Many homeowners often ask how rain can affect their well water?  Moderate snows in winter and an abundant rainfall in spring and summer means that the water tables will be higher than they were before the record drought, but does not assure your well will continue to be safe and reliable.

First, the widely publicized drought was not just a 1-year phenomenon. The water tables in the Piedmont Region had been dropping (to lower levels) over the prior 5 years (1997-2002) and in fact have made significant gains over the past decade.

Heavy rainfall, though, does not all become groundwater available for local wells.

In addition to the precipitation that is retained in local reservoirs, much of the rain and snow runs off into other non-local bodies of water. Rainfall doesn’t immediately become groundwater, since it seeps through the ground at a rate of only 10 feet per year. The benefit of heavy rainfall to your well may not be fully realized, if there is a benefit at all.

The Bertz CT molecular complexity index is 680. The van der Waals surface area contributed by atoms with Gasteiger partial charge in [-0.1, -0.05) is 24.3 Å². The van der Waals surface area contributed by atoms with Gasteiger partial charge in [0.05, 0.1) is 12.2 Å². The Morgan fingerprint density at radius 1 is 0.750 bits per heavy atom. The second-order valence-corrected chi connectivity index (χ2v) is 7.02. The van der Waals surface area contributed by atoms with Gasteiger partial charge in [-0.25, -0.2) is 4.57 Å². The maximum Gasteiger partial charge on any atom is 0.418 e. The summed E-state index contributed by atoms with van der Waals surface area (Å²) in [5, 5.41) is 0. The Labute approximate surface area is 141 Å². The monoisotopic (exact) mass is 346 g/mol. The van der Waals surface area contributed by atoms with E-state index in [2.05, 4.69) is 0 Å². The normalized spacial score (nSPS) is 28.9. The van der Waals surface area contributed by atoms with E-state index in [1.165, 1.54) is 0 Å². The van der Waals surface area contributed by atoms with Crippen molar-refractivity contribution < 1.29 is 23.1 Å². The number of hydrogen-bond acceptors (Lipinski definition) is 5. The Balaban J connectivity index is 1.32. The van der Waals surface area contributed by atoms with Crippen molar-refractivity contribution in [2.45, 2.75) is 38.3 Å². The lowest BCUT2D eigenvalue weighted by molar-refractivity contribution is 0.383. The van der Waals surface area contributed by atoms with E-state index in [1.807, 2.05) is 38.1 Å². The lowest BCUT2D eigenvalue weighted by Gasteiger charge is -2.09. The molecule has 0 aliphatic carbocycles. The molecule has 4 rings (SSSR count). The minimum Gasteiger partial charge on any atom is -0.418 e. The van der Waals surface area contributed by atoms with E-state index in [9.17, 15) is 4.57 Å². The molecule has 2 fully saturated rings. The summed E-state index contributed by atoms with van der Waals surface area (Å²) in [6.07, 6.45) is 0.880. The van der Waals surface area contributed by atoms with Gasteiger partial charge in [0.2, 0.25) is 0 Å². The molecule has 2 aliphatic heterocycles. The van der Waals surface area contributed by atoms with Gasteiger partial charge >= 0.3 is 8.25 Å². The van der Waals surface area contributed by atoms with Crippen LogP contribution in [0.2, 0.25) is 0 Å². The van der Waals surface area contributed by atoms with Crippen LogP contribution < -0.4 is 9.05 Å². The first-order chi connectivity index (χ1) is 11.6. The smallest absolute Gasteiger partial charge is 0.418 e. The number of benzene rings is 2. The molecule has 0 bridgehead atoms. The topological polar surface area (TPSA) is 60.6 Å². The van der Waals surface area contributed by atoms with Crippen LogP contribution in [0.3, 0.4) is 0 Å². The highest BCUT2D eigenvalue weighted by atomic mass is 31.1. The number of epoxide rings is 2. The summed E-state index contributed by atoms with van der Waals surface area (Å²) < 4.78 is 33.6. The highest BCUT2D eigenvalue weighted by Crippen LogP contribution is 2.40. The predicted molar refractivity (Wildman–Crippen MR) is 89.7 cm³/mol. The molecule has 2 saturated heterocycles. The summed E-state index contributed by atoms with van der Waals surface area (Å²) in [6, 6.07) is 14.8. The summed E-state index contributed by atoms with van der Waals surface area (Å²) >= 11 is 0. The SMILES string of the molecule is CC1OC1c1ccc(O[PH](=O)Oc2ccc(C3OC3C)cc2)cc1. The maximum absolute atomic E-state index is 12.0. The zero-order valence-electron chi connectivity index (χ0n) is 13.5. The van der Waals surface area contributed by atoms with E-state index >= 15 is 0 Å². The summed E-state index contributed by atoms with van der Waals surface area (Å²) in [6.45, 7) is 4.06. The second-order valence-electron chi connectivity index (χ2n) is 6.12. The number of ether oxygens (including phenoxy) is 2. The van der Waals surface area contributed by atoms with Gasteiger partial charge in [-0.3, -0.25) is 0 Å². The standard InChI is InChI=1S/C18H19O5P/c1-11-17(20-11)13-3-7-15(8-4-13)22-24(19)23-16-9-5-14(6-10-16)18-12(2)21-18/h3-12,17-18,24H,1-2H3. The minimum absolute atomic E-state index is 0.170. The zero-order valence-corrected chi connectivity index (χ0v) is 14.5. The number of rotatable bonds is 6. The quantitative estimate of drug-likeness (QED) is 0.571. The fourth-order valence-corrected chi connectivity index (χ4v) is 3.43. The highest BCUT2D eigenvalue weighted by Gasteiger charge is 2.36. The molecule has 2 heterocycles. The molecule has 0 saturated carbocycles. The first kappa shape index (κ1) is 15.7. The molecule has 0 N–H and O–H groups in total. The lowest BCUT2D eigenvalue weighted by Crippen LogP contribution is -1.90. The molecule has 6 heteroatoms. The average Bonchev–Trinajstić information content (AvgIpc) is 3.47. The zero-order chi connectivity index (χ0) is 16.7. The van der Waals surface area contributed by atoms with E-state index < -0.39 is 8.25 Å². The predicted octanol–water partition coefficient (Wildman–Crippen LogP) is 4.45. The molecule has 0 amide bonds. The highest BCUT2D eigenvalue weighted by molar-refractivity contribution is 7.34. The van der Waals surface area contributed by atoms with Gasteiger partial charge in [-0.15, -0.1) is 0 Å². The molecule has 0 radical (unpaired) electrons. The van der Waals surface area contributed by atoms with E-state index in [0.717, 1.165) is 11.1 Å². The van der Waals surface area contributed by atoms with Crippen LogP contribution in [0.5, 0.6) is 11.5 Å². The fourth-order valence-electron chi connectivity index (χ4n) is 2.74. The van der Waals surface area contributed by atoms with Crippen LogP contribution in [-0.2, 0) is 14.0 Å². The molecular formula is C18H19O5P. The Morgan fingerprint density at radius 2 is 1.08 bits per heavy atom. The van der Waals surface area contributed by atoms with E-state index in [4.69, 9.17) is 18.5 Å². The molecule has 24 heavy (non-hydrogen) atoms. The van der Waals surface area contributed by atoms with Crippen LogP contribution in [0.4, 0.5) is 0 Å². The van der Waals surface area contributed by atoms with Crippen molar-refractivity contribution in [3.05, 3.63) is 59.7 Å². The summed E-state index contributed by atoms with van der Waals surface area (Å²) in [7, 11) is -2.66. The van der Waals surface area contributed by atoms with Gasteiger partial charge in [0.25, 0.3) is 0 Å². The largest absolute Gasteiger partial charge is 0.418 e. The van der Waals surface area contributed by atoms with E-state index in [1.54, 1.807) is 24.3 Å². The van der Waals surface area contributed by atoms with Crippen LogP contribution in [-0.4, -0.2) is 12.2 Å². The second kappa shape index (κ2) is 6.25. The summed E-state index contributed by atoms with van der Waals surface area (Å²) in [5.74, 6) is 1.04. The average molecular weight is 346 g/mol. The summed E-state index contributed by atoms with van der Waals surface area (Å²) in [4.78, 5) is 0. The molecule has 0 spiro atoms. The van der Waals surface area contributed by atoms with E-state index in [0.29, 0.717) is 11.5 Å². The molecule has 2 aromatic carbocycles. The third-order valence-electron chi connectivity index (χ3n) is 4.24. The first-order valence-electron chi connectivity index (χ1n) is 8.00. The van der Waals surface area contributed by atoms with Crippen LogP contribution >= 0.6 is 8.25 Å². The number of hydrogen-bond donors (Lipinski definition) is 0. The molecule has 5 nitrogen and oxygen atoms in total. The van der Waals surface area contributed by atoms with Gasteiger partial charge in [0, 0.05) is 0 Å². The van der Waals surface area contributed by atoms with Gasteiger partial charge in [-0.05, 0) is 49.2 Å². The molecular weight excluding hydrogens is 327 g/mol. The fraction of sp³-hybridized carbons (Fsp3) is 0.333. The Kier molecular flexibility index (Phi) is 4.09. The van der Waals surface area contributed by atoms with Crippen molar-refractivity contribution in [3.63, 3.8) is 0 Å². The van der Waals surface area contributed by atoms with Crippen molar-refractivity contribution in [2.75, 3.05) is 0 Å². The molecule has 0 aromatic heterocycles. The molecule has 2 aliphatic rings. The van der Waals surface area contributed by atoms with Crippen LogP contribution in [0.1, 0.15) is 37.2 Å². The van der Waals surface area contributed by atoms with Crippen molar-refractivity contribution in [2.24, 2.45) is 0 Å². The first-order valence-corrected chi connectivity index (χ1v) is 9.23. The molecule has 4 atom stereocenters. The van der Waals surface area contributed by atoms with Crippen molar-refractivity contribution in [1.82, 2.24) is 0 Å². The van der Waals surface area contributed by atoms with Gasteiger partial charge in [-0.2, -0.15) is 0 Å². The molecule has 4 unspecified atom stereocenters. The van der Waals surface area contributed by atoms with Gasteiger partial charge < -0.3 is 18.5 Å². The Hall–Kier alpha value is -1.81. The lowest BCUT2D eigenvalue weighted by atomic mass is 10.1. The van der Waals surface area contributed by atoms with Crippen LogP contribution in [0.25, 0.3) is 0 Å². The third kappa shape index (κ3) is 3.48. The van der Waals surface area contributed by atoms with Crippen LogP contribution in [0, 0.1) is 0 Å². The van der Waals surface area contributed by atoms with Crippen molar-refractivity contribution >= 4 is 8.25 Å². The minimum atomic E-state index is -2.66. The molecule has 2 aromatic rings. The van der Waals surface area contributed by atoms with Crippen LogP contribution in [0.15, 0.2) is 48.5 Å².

High levels of precipitation cause well owners other problems with higher frequency and levels of Coliform bacteria occurring during such periods.

Local realtors are finding much more frequent and higher levels of bacteria, which require chlorination prior to sale.  So while no one should be singing “Rain, rain go away…”, well owners still need to consider the impact of natural events on this very important and expensive system for their homes.

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The Well Worth It Blog is all about residential wells, why we love them, and how to keep yours healthy and flowing clean, drinkable water for you and your family.